Transphobia is not the fault of trans people, and it never will be.
If someone goes online, and sees people who identify 'weirdly,' and then goes on to say they no longer respect trans/nonbinary people? Guess what - They didn't respect us at all, and were looking for an excuse to say so. They're a transphobe, through-and-through.
"No matter what you call yourself, you're still biologically male or female."
➜ Here's the thing: The presumed physical gender binary is actually less of a set in stone rule, and more something that's become a part of human society over thousands of years of development, and the concept of a binary gender as we understand it today is heavily influenced by racism and dyadism.
Sound like a lot? It absolutely is. This is a huge topic, which should be researched on one's own if you're interested. You can also check out this tag on my blog.
Sex is a collection of traits that, while generally dimorphic, can vary greatly in the population, and some can change over time. While the terms “male” and “female” have some utility, we should not view them as strictly dichotomous or mutually exclusive. Rather, “female” and “male” are best thought of as umbrella terms that describe groupings of people (or animals) who generally share many of the same traits, albeit with considerable variability and some exceptions.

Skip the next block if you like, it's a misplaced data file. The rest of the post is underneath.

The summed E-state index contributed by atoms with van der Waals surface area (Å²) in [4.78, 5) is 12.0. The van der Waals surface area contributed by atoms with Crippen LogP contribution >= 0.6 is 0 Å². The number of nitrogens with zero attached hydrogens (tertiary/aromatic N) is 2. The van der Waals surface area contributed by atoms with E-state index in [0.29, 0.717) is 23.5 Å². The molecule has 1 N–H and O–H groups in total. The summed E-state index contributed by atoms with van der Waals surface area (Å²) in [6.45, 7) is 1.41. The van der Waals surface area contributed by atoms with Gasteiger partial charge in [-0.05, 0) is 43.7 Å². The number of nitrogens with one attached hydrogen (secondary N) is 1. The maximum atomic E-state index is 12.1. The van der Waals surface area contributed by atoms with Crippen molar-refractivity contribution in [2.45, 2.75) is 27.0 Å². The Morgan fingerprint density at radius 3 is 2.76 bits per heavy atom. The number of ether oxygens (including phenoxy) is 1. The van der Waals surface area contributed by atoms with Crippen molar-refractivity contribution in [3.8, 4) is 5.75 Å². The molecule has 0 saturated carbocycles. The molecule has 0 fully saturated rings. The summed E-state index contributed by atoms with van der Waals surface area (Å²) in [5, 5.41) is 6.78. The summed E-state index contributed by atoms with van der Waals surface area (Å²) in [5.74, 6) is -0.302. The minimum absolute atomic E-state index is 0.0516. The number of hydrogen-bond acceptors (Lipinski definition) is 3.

Transgender People & Biological Sex Myths, Julia Serano, 2017. [Includes more sources]
Nearly everyone in middle school biology learned that if you’ve got XX chromosomes, you’re a female; if you’ve got XY, you’re a male. This tired simplification is great for teaching the importance of chromosomes but betrays the true nature of biological sex. The popular belief that your sex arises only from your chromosomal makeup is wrong. The truth is, your biological sex isn’t carved in stone, but a living system with the potential for change.
Why? Because biological sex is far more complicated than XX or XY (or XXY, or just X). XX individuals could present with male gonads. XY individuals can have ovaries.
How? Through a set of complex genetic signals that, in the course of a human’s development, begins with a small group of cells called the bipotential primordium and a gene called SRY.
...A half century of empirical research has repeatedly challenged the idea that brain biology is simply XY = male brain or XX = female brain. In other words, there is no such thing as “the male brain” or “the female brain".
Stop Using Phony Science to Justify Transphobia, 2019
A statement validating the existence of transgender people
signed by 2617 scientists, a majority of them from natural sciences like biology, neuroscience, biological anthropology, biochemistry, genetics and psychiatry. "There are no genetic tests that can unambiguously determine gender, or even sex..."
In Mesopotamian mythology, among the earliest written records of humanity, there are references to types of people who are not men and not women. In a Sumerian creation myth found on a stone tablet from the second millennium BC, the goddess Ninmah fashions a being “with no male organ and no female organ”, for whom Enki finds a position in society: “to stand before the king”.
In Babylonia, Sumer and Assyria, certain types of individuals who performed religious duties in the service of Inanna/Ishtar have been described as a third gender.
Inscribed pottery shards from the Middle Kingdom of Egypt (2000–1800 BCE), found near ancient Thebes (now Luxor, Egypt), list three human genders: tai (male), sḫt (“sekhet”) and hmt (female).